Parents of multiples or children in two separate rooms have reason to rejoice for the VAVA Split Screen Baby Monitor, which offers a larger-than-average parent unit—the screen is five full inches of 720P IPS-display extreme clarity—allowing adults to both see and hear two different rooms or cameras at the exact same time.
The VAVA’s charms are ample, including 2-way audio, seven volume levels, real-time temperature monitors, and a communication range up to 900 feet. Parents have the ability to add up to four cameras, while the cameras themselves can zoom in up to three times. The parent unit features an extraordinarily long battery life—24 hours of audio, and 10 hours of live video—while you can choose how long you want the screen to be live before it powers down: 1 minute, 2 minutes, 5 minutes, or the ability to have the screen constantly on.
Minuses are few, but include the fact that, if you take too long while working on settings, you’re kicked back to the home screen, and the lack of an accompanying app, despite VAVA having apps for other products. If there were an app, we genuinely think it might be perfect.
Hi, I’m Nadine Jolie Courtney, a journalist, novelist, and former magazine editor with more than fifteen years experience reviewing products and writing about lifestyle. I started my career at the original shopping magazine, Lucky, have worked at Ladies’ Home Journal, FHM, and Jane, and have written for a variety of publications, including Town & Country, Oprah Magazine, Vogue, Vanity Fair, Architectural Digest, and Reader’s Digest. I’m a mom to a kindergartener and 4-month-old, and gave birth to my second daughter in the middle of pandemic shelter-in-place orders. Since her birth, I’ve been especially focused on parenting articles for publications like Parenting Insider, Good Housekeeping, and PBS Kids for Parents.
This video baby monitor guide was originally written by Sarah Kovac, who is the mother of three children ranging in age from 18 months to 9 years. Sarah is the Smart Home Editor at Reviewed, and has written about parenting items for many media outlets.
I started by testing video baby monitors from our original round of testing. Then, I combed through online articles and put my ears to the ground, looking for the options that people are currently buzzing about and using the most enthusiastically.
After choosing our finalists, I used each of the monitors at least twice while my baby Charlotte was between the ages of three and six months, in most cases using each monitor dozens of times. (At three months old, she was still napping four times per day!)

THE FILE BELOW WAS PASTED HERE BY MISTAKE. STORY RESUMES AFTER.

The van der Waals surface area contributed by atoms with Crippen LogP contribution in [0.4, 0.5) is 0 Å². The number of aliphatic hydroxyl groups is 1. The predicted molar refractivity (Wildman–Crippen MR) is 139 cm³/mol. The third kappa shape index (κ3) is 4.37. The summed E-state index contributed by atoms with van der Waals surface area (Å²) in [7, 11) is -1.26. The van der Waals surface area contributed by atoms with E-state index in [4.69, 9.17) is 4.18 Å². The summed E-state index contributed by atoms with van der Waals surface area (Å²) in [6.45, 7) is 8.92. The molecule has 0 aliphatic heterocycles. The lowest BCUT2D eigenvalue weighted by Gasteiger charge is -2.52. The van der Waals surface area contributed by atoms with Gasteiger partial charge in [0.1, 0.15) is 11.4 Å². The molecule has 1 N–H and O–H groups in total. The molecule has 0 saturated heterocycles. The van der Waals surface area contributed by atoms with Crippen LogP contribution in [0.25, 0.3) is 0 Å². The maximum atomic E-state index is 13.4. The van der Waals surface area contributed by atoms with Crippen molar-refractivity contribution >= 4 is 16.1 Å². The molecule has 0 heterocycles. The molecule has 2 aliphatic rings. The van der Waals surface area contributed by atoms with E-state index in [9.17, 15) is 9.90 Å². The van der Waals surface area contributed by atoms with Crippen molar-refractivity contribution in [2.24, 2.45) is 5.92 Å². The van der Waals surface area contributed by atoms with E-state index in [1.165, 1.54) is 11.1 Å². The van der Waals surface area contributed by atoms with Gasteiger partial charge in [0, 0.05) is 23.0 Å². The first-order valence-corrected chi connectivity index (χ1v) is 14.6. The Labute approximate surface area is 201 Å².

Once testing was complete, I filled out a detailed spreadsheet, and answers were aggregated to give us our final ranking, with both subjective and objective criteria taken into account. Metrics evaluated included everything from adjustability to comfort to whether a timer was included, to more subjective factors like enjoyment and ease of storage.
What You Should Know About Baby Monitors
Do I Need a WiFi Connected Monitor?
Not sure whether you need a standard baby video monitor or a connected one? We’re here to help. Standard video baby monitors communicate directly from the camera to the portable display (often called the “parent unit”). Often right out of the box the camera and display are already paired, so all you have to do is turn them both on and you'll immediately get the video feed on the parent unit.
Connected cameras, on the other hand, send the video feed to the internet, and then that feed streams to your mobile device. Because that signal has to bounce off of the cloud (it travels via your internet connection to a wireless server) and back to your smartphone or tablet, the signal is often delayed by a few seconds. Despite the delay, connected/WiFi baby monitors do have their merits. You can check in on your little one from anywhere, so if you are at work or are enjoying a night out and want to see if the babysitter got your kid to nap, you can peek in remotely as long as you have data signal or WiFi available on your phone.
Many of these connected cameras also offer the ability to give temporary app access to somebody who doesn't regularly babysit for you. You can invite other people to the account so that they can also monitor your little one from their phone, and most offer the ability to capture photos and video from the camera feed and save or share with friends or social media.